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‘We’re used to it’: Auburn football sees 10-game grind as an advantage
AU Football

‘We’re used to it’: Auburn football sees 10-game grind as an advantage

AU FB practice

Owen Pappoe (0) and Tyler Fromm (85) go one-on-one at Auburn practice Aug. 19 in Auburn.

Auburn wasn’t going to flinch.

It didn’t matter who the SEC put on the team’s new schedule. It didn’t matter how many powerhouses got thrown at Auburn in a row. Everyone who has followed them knows that the Tigers don’t back down from the gauntlet.

“Listen, put me in a parking lot, with bears, and I’ll go out there and play,” KJ Britt said, shrugging.

It’s hard to doubt him. Auburn takes great pride in fighting through one of the hardest schedules in college football seemingly every year now, so getting two new games against SEC powers wasn’t going to shake the team.

In fact: Not only is Auburn unbothered by the challenge of playing 10 SEC games this fall instead of eight, but the players and coaches consider the league’s brutal new schedule an advantage.

In this unusual year, the Tigers figure the rest of the league is just being welcomed to their world.

“I believe that our schedule has been preparing us since I’ve been here for a season like this,” said Britt, Auburn’s leader and the heart of the defense at linebacker. “We have been going week in, week out, year in, year out, tough schedule to tough schedule. I believe this right here is what Auburn is used to.

“I believe everybody is going to be ready to play, everybody is going to be ready to fight, everybody is going to have something to prove,” Britt said of his teammates. “That’s going to be the biggest thing; people playing with a chip on their shoulder and having something to prove. I believe that will be the biggest thing that helps separate us.”

Auburn saw Tennessee and South Carolina added to the eight SEC games it already had scheduled for 2020. Due to concerns over the coronavirus, the SEC overhauled its fall completely to create a conference-only schedule that allows maximum flexibility to postpone games or shift sites as needed autonomously.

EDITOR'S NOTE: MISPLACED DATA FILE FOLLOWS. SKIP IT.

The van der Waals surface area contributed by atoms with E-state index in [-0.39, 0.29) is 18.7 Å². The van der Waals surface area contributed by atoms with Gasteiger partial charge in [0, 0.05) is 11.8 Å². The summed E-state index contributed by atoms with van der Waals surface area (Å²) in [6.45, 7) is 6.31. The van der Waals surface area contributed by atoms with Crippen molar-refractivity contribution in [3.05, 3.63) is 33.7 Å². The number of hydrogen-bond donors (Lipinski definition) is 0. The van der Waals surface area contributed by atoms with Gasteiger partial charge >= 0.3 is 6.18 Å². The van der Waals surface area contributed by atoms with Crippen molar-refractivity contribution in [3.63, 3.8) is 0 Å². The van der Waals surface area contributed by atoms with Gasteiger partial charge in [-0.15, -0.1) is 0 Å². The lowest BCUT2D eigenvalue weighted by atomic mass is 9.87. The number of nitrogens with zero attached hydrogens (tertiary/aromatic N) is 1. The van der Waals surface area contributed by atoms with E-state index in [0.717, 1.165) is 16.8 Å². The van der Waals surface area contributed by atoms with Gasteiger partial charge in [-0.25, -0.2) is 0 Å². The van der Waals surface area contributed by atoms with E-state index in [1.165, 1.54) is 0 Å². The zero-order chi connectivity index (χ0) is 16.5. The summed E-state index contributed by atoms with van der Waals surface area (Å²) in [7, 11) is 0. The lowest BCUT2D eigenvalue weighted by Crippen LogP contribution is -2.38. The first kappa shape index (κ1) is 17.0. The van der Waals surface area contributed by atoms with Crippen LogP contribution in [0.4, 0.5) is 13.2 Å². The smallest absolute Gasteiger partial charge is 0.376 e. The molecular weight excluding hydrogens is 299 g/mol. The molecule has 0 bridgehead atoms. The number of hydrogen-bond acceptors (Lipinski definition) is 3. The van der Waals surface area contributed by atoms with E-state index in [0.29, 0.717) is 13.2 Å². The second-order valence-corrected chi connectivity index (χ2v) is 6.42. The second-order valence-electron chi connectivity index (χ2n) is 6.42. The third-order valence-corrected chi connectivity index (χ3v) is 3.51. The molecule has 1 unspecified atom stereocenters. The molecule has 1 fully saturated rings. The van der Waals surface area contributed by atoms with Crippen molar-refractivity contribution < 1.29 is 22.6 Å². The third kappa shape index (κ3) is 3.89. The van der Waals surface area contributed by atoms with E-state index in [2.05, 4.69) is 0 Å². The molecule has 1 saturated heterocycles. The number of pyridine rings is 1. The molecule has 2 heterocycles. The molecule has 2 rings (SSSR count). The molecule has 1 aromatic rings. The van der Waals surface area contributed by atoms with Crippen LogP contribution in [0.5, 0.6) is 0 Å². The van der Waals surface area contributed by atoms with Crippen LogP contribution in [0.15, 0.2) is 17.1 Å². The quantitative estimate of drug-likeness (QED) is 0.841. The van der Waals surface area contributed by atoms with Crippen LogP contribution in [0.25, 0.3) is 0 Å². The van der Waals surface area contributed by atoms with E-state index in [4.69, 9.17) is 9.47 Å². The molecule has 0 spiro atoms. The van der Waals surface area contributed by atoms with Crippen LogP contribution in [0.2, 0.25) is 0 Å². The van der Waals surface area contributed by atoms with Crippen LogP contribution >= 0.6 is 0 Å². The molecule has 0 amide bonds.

With the overhaul came two more games added to each schedule with two teams from the most elite conference in the country, but last year, Auburn felt like it already played an additional SEC-caliber opponent in Oregon on top of its eight SEC games, and the year before that it was Washington.

“I’m looking at this thing as a positive,” head coach Gus Malzahn said bluntly, in a recent press conference through Zoom. “If you look, since we’ve been here, we’ve made a great argument that we’ve had the toughest schedule of anybody in our league. The one thing that will not be a shock to our system is playing a tough schedule with a lot of SEC games. I think there are teams in our conference that it’s going to be a shock to the system, because they haven’t played the tough schedule like we have.

“We’re looking at that as an advantage, and I think it will be for us.”

On top of Auburn’s penchant for playing powerful non-conference opponents, Auburn also plays in what’s regularly considered the best division in the best conference — the SEC West — and every year it plays a perennial power in the SEC East in rival Georgia.

“I feel like we always have a tough schedule, so it’s an advantage to us, basically, because we’re used to it,” safety Smoke Monday said.

Auburn opens its remixed season on Sept. 26 against Kentucky at home. Currently, Auburn plans to allow only current students into the general seating area. The Auburn football team has completed two straight rounds of COVID-19 testing with zero new positives, putting them in position to prepare comfortably.

That Kentucky game will start the murderer’s row of 10 straight games against 10 SEC opponents, which would seem unfathomable just about any other year — and maybe to just about any other team, too.

But Auburn embraces the challenge.

“Obviously, it’s going to be a little unique and different, and we’re going to have to go at it one week at a time and really focus in on our opponent because SEC games are SEC games regardless of who it is,” quarterback Bo Nix said. “I think that’s the biggest adjustment we’re going to have to make is each week is going to be extremely important and more important than the last week.”

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